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- Section 2.2 (Shift-And) should now mention the recent average-optimal
algorithm by Fredriksson and Grabowski based on Shift-And. It appeared in
SPIRE 2005. Interestingly, it is still a prefix-based algorithm, but it
reads one text character out of b, for a properly chosen b.
- In Section 2.3.2 (Horspool) we have not considered the single-pattern
version of Wu-Manber algorithm (Section 3.3.3), which could be competitive
in the area where BOM is claimed to be the best, if we parameterize Wu-Manber
appropriately. At least it is clearly optimal if we choose B=log_s(m).
- In Section 2.4 we should have mentioned the possibility of not considering
"last" but simply shifting the window just after the character that killed the
automaton. This has been done, for example, in nrgrep [Navarro, Software
Practice and Experience 2001], and is faster than Horspool on Intel machines.
- Section 4.5 can be improved by noticing that S[c] = S & B[c], where S is
the union of S[c] for all c. That is, the i-th bit of S is active if state i is
repeatable. Hence we can simulate repeatable characters by doing
"D <- (((D<<1)|1) | (D & S)) & B[c]". This solution makes only one memory
access per character.
- In Section 3.4, Figure 3.19, the use of CL could have been avoided
by doing D <- D & ~DF in a new line between 24 and 25,
hence removing line 8 and leaving line 26 just as D <- D << 1.
The result is possibly a little bit faster.
- For Section 5.2, there are newer methods to achieve smaller NFAs than
Glushkov's. A short review is given in CPM 2002 paper by Lucian Ilie (p. 279).
However, they do not preserve Glushkov's property that all edges arriving at
a node are labeled by the same character/class, so they are not so attractive
for the bit-parallel algorithms described in Section 5.4. However, they could
be interesting for other cases. We plan to work on a combination that
minimizes the NFA while preserving Glushkov's property.
- In Section 5.3.3, the same complexity is obtained without recursion in
the structure. Just make modules at the leaves and build a normal NFA with the
rest. Some tree leaves will actually be modules. A leaf, in Thompson's
construction, becomes an edge between the initial and final node. Now leaves
that are modules are a DFA that goes between those initial and final nodes. At
each step one must feed each DFA module with the current character, as well as
activating its initial state when the initial node is active. Each time the
final node of a DFA module is activated, we activate the final node it has in
- In Section 5.4.2 (page 122), it should be noted that we do not need to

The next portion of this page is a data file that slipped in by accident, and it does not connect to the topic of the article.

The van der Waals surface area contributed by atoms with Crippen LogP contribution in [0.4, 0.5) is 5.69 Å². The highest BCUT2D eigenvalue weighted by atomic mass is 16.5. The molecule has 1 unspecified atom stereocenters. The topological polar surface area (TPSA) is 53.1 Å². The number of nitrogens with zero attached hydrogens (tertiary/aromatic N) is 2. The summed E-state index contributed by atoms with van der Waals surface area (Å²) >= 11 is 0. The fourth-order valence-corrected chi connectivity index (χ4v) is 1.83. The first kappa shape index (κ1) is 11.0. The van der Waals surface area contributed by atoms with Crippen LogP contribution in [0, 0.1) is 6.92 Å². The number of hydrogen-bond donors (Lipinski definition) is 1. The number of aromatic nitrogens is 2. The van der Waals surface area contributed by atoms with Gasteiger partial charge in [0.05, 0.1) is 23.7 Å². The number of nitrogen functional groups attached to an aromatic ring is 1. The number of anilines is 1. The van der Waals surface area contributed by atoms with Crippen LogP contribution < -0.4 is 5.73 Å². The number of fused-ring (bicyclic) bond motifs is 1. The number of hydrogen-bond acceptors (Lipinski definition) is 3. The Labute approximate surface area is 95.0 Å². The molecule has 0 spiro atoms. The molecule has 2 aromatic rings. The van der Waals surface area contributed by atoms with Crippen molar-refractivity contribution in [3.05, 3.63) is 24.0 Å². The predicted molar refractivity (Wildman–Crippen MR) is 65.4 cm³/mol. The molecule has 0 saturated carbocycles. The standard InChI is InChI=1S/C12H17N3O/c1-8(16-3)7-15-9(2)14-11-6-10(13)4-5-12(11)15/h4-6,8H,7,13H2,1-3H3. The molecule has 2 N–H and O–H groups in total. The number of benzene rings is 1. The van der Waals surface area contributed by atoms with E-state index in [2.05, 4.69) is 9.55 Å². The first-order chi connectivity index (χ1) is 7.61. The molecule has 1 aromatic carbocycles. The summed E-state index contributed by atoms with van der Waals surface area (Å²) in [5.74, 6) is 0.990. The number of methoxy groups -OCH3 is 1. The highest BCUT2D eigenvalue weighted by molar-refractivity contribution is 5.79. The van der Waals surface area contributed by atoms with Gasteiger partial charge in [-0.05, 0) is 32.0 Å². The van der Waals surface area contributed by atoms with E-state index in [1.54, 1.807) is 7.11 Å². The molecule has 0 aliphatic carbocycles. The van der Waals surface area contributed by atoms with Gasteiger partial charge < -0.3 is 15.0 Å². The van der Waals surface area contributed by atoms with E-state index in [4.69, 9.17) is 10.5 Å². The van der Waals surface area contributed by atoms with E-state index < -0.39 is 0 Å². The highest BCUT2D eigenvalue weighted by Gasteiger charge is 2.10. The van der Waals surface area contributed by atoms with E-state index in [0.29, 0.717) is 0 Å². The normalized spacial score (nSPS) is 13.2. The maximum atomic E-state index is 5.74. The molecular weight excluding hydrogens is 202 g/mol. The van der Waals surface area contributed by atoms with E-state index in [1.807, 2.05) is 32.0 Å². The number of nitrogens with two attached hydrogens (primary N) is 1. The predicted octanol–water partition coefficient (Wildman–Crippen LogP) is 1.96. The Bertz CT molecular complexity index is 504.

represent the initial state of the NFA, since it is always active. Hence we
need 2^m table entries rather than 2^(m+1). This seems trivial
but represents half of the space! The same trick cannot be used, however, in
- There are news for Section 5.7 (page 139), about NFA construction. A
new paper by V. Geffert, "Translation of binary regular expressions into
nondeterministic epsilon-free automata with O(n log n) transitions", JCSS
66(3):451-472, 2003. Finally they found an algorithm to achieve the minimum
possible number of transitions, O(m log m). [Thanks to Lucian Ilie, Univ. of
Western Ontario, Canada].
- There has been a notable burst of activity regarding Myers' bit-parallel
algorithm (Section 6.4.2) in recent years. Some results can be found in
the last CPM, SPIRE, and PSC conferences.
- Section 6.5.2 should be replaced/enriched with a new method to implement
ABNDM over Myers' simulation (explained in Section 6.4.2). The algorithm, given
by Heikki Hyyrö and Gonzalo Navarro in CPM 2002 (p. 203), is better than the
version of the book for k > 3. This should enlarge the area of ABNDM in
Figure 6.21. Preliminary work on this is already mentioned in the book ([HN01],
in page 184).
- Sections 6.5 and 6.6 could be enriched with a new algorithm for
multipattern approximate searching by Kimmo Fredriksson and Gonzalo Navarro.
This inherits from Chang and Marr 1994 paper (for one pattern), extending it
for multiple patterns and trying some variants too. It seems to be a relevant
filtration algorithm not only for several but also for a single pattern. The
paper has appeared in CPM 2003 (p. 109).
- For Section 6.9, there is a new bit-parallel algorithm for handling
approximate regular expression searching with arbitrary integer costs, by
Gonzalo Navarro (ISAAC 2003). In the book we mention [BH01]
as an attempt in this direction. The new technique is implemented and shows
a clear improvement over the algorithms in Sections 6.7.1 and 6.7.2. It is
not as fast as that of Section 6.7.3, but this one can handle only integer costs
and a few extensions.